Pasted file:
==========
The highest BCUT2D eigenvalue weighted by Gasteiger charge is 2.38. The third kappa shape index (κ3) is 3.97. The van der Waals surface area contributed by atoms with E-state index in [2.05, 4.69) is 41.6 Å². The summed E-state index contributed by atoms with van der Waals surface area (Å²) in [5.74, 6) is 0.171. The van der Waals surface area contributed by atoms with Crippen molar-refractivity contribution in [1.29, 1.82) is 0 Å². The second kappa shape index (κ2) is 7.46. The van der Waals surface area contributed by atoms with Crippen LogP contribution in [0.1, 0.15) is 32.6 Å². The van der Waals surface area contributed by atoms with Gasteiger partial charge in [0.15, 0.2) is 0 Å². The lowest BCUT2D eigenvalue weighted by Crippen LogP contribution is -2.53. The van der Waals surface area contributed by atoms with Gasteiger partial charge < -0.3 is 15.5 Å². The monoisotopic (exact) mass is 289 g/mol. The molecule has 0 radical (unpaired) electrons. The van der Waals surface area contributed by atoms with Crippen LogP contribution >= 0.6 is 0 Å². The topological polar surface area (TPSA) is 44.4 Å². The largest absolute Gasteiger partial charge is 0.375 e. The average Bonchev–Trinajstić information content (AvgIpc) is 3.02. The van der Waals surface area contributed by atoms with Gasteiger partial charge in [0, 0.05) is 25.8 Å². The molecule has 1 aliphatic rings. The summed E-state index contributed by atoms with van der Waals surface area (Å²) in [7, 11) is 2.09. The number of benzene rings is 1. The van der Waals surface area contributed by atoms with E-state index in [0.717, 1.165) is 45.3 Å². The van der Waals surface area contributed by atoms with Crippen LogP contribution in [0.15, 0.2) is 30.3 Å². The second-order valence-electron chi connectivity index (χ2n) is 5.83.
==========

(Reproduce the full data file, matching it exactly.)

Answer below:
The highest BCUT2D eigenvalue weighted by Gasteiger charge is 2.38. The third kappa shape index (κ3) is 3.97. The van der Waals surface area contributed by atoms with E-state index in [2.05, 4.69) is 41.6 Å². The summed E-state index contributed by atoms with van der Waals surface area (Å²) in [5.74, 6) is 0.171. The van der Waals surface area contributed by atoms with Crippen molar-refractivity contribution in [1.29, 1.82) is 0 Å². The second kappa shape index (κ2) is 7.46. The van der Waals surface area contributed by atoms with Crippen LogP contribution in [0.1, 0.15) is 32.6 Å². The van der Waals surface area contributed by atoms with Gasteiger partial charge in [0.15, 0.2) is 0 Å². The lowest BCUT2D eigenvalue weighted by Crippen LogP contribution is -2.53. The van der Waals surface area contributed by atoms with Gasteiger partial charge < -0.3 is 15.5 Å². The monoisotopic (exact) mass is 289 g/mol. The molecule has 0 radical (unpaired) electrons. The van der Waals surface area contributed by atoms with Crippen LogP contribution >= 0.6 is 0 Å². The topological polar surface area (TPSA) is 44.4 Å². The largest absolute Gasteiger partial charge is 0.375 e. The average Bonchev–Trinajstić information content (AvgIpc) is 3.02. The van der Waals surface area contributed by atoms with Gasteiger partial charge in [0, 0.05) is 25.8 Å². The molecule has 1 aliphatic rings. The summed E-state index contributed by atoms with van der Waals surface area (Å²) in [7, 11) is 2.09. The number of benzene rings is 1. The van der Waals surface area contributed by atoms with E-state index in [0.717, 1.165) is 45.3 Å². The van der Waals surface area contributed by atoms with Crippen LogP contribution in [0.15, 0.2) is 30.3 Å². The second-order valence-electron chi connectivity index (χ2n) is 5.83.